On the way to diagnostic mainstream

Liquid biopsy to advance cancer diagnosis

Liquid biopsy offers a new dimension to detection and stratification of cancer – yet the technique also faces hurdles and challenges in becoming a mainstream diagnostic approach that will help facilitate more personalised treatments.

Report: Mark Nicholls

A critical challenge lies in identifying the extremely low concentrations of the bio-analytes of CTC (circulating tumour cells), ctDNA (circulating tumour DNA) and exosomes in the blood, explained Professor Klaus Pantel, Director of the Institute of Tumour Biology at the Hamburg Eppendorf University Medical Centre in Germany.

portrait of klaus pantel
Klaus Pantel is Professor of Medicine at the University Medical Centre Hamburg Eppendorf, Hamburg, in Germany and Director of the Institute of Tumour Biology

He believes, however, that this is an evolving technique which will offer benefits to patients and healthcare systems in terms of better diagnosis, targeted treatments and cost effectiveness. The professor outlined the ‘current clinical application and challenges’ at a recent conference held in Corfu, which looked at liquid biopsy advances.

Speaking to Healthcare in Europe after the meeting, he said a prime clinical application of liquid biopsy is in screening and early diagnosis of cancer ‘with the goal to find small tumours early enough to cure them by surgery’. However, he added: ‘We have to develop and use extremely sensitive methods because, to detect small tumours, we need to detect very small amounts of circulating DNA or circulating tumour cells or EVs (extracellular vesicles).’ He explained how good sensitivity and specificity are needed to detect tumour types but the approach can require a combination of different biomarkers (e.g., circulating DNA and proteins) to achieve high accuracy.

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A second application of liquid biopsy can be to assess individual risk in cancer patients. ‘This can be done with circulating tumour cells and new data with circulating DNA that helps to subdivide patients into different risk categories beyond usual TNM staging,’ he said. ‘We can also use blood sampling to follow up patients during the post-surgical period and see whether we see any early molecular relapse detected in the blood, before the imaging tells us there is metastases.’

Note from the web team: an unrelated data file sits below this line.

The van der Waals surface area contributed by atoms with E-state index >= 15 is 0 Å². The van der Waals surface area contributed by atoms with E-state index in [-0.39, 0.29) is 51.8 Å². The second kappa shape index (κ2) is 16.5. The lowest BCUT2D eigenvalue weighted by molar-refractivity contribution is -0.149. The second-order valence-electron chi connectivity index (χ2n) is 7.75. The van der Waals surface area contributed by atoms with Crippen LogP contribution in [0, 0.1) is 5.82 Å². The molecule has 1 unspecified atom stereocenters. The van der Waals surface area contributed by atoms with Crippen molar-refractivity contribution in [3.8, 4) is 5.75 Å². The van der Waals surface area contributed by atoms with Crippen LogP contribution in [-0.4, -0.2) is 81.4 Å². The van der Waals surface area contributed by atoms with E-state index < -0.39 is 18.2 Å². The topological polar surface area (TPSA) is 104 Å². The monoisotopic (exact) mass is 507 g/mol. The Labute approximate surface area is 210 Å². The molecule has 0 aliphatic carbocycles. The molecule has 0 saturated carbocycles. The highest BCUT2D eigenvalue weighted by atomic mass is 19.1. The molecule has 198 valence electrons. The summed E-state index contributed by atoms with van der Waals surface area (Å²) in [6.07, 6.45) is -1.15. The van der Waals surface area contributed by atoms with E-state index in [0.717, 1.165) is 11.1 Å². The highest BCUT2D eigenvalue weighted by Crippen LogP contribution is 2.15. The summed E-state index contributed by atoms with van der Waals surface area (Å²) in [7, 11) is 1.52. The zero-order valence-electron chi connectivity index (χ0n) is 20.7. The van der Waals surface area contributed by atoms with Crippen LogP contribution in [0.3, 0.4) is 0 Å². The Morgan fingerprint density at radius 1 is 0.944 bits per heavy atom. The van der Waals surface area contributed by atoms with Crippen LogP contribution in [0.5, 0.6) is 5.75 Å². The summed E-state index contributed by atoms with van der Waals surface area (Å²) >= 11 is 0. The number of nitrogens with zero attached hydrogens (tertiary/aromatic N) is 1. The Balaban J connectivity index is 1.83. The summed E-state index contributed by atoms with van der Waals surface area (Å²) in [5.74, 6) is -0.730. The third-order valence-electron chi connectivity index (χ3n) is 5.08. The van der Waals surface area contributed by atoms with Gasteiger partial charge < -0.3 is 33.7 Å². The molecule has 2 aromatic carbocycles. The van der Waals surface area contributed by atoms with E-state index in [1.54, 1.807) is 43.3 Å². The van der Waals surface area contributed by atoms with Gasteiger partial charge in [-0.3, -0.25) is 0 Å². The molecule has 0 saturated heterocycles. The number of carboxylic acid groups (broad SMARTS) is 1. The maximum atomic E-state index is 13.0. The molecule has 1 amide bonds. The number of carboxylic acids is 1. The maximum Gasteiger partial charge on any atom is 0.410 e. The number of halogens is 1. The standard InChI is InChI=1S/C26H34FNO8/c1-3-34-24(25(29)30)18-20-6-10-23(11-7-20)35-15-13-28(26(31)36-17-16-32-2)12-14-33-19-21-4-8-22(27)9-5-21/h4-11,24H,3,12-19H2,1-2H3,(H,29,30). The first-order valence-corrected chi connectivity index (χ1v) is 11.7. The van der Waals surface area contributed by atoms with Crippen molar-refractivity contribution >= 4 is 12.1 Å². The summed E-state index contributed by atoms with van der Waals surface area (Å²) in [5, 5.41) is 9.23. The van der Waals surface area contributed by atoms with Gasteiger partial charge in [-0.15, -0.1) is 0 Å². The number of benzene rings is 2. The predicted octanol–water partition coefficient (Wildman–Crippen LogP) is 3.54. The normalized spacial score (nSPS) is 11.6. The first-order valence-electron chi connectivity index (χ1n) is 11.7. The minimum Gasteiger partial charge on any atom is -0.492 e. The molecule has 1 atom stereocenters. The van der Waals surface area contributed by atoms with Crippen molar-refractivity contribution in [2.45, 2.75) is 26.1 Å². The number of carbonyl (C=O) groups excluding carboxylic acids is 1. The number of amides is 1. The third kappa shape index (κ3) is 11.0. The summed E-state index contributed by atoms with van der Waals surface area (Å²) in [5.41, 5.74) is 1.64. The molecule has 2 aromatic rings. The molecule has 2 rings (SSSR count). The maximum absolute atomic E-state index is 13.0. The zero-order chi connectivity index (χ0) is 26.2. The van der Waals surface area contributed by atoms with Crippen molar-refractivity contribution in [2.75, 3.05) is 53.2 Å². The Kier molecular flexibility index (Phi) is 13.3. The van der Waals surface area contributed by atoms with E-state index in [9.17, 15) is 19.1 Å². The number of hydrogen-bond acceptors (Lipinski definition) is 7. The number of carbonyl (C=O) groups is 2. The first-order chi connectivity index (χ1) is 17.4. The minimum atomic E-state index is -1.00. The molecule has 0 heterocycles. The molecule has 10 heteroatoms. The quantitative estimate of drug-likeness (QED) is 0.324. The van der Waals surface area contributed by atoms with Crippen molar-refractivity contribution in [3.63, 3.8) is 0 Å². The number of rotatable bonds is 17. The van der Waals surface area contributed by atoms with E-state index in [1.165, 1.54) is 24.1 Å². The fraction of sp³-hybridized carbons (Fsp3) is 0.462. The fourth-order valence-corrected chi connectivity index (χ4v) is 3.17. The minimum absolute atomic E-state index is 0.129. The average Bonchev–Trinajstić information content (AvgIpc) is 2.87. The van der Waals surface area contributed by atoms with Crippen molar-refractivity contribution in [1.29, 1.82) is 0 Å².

Pantel said the process can be honed to determine the therapy offered to patients – both those who are not fully metastatic and already have adjuvant or neo-adjuvant therapy, or those with full-blown metastases that can be seen from imaging analysis.

Ultrasensitive assays that enable the reliable detection of minute numbers of circulating tumour cells, or amounts of ctDNA, should be implemented into clinical trials of neoadjuvant and/or adjuvant therapies, he added, and might also complement imaging procedures currently used for post-surgical surveillance of tumour relapse. CTCs or ctDNA can also help identify potential druggable alterations on the DNA or druggable pathways.

The tumour is only a small part of the total body and the signal that comes from the tumour is also just a small signal in the blood so that is really the challenge

Klaus Pantel

Examples for druggable genetic alterations are the mutations in the EGFR gene in lung cancer and for druggable alterations that are the variant expression of androgen receptor in prostate cancer. ‘These are very good examples of using liquid biopsy analysis to better say which individual therapy works in individual patients,’ Pantel explained.

However, he said the major challenge remains in the fact that the bio-analytes of CTC and ctDNA are in such low concentrations in the blood. ‘The tumour is only a small part of the total body and the signal that comes from the tumour is also just a small signal in the blood so that is really the challenge,’ he continued. With smaller tumours, the challenge is to subtract the signal from the noise. Additionally, in older patients, there are mutations that do not necessarily lead to cancer, so there is background noise too.

He stressed the importance of testing the robustness and reproducibility of these methods, in particular with low DNA concentration from the tumour. Such work is currently being undertaken by the European Liquid Biopsy Society (ELBS) and other bodies.

Image source: Shutterstock/Mega Pixel

Latest innovations include developing methods with in-built controls, while in the CTC field advances are in measuring tumour cells in vivo. Wearables, he suggested, will play a role with the advent of devices that, within the next five years, will continuously measure and collect CTCs, addressing the problem of low concentration. While this lies in the future, there are already clear benefits from liquid biopsy for patients and healthcare systems. ‘If we can better stratify patients in terms of individual need for an expensive cancer therapy, we will save money because we will not waste expensive therapies on the wrong patients,’ Pantel added. ‘Using this technology to better define which patients may profit from it has a benefit both for the patient and the healthcare system.’

He concludes that liquid biopsies of blood samples for quantitative and qualitative assessments of CTCs and ctDNA can provide new insights into the disease stages in cancer patients and lead to more targeted treatments.


Profile:

Klaus Pantel is Professor of Medicine at the University Medical Centre Hamburg Eppendorf, Hamburg, in Germany and Director of the Institute of Tumour Biology as well as a member of the executive board of the university’s comprehensive cancer centre. He is also Coordinator and Director of the European Liquid Biopsy Society.

20.02.2020

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